Ask Your Acupuncturist, Summer 2014

Q. I like to run. What kind of exercise is good while I’m healing from plantar fasciitis?
A. While you’re healing, running isn’t your best option because with each step you’re placing a big impact on your heel and foot.  For the first few weeks at least, it’s a good idea to do low impact exercises like cycling, swimming or yoga, which will help to stretch your muscles and realign your posture.

Q. What’s the difference between drinking homemade bone broth and store bought bone broth? Is homemade broth really that much better for my digestive health?
A. Homemade bone broth is an especially good aid in digestion. When you buy it at the store, you’re usually buying a broth that was made with a high-temperature, quick-cooking technique which causes it to lose much of the nutrients from the gelatin. Plus, there are often unwanted additives like coloring or MSG in the store bought broth.  Homemade broth has an abundance of minerals, collagen, gelatin and amino acids that offer strong healing properties in the gut and soothe the stomach and intestines.  Learn more about how to make your own broth at

Q. What other options do I have for treating Bell’s Palsy?
A. Many people who suffer from Bell’s Palsy are treated with steroids, which are known to reduce swelling. But steroids have dangerous and inconvenient side effects (e.g., inability to sleep, headaches, mood swings). Sometimes the condition goes away on its own without any treatment at all.

Q. Crohn’s Disease sounds a lot like Ulcerative Colitis. Are they the same thing?
A. Crohn’s and Ulcerative Colitis are both Inflammatory Bowel Diseases that cause ulcerations in the digestive tract. But Ulcerative Colitis occurs only in the large intestine, whereas Crohn’s can occur anywhere in the tract from the mouth to the anal area. Even though the diagnoses are different, the recommendations made for Crohn’s disease are also appropriate for those suffering from Ulcerative Colitis.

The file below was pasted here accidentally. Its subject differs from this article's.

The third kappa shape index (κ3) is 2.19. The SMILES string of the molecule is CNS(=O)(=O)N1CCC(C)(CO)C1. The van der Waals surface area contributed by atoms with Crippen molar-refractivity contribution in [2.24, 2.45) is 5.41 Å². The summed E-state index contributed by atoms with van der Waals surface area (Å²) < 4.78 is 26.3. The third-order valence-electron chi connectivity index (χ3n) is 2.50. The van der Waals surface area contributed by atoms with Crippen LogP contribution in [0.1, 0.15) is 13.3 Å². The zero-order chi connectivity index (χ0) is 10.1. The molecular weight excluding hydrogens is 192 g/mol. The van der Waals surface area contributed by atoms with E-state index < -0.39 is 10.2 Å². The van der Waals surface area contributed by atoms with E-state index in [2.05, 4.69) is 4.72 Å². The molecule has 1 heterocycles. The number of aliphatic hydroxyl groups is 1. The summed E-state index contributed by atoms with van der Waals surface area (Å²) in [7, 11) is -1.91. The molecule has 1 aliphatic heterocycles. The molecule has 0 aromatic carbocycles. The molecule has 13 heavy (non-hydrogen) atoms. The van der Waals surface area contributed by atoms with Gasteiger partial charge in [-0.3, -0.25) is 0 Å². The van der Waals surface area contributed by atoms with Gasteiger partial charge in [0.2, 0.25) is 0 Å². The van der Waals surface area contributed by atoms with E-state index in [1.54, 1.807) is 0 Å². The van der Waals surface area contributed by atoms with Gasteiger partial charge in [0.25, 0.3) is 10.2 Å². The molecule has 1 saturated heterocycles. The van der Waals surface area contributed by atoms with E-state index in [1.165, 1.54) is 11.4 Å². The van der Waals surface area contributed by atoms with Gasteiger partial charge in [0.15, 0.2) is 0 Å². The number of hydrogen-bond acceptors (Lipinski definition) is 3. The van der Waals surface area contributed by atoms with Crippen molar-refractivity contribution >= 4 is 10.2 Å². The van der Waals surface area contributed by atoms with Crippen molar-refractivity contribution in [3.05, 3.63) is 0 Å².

Q. “How can I prevent myself from getting frozen shoulder again?”
A. Even though the cause of frozen shoulder is little understood, preventing the condition is relatively simple. Under everyday circumstances where you aren’t recovering from surgery, the best prevention is regular stretching and exercise. By keeping your shoulder joint moving and limber, you’ll be lubricating the joint, improving circulation and keeping up the strength and flexibility of ligaments and surrounding muscles.  After shoulder surgery, it’s important to take your rehabilitation exercises seriously. By performing them exactly as prescribed by your physical therapist and doctor, you’ll have the best chances of avoiding the pain and inconvenience of Frozen Shoulder.

Q. How do I know if my lower back pain is being caused by sciatic nerve inflammation?
A. With orthopedic testing performed by a medical professional, it’s fairly easy to determine whether back and leg pain is being caused by inflammation of the sciatic nerve.  A classic symptom indicating the involvement of the sciatic nerve is pain and/or tingling that shoots from the hip down the back or side of the thigh and leg.  


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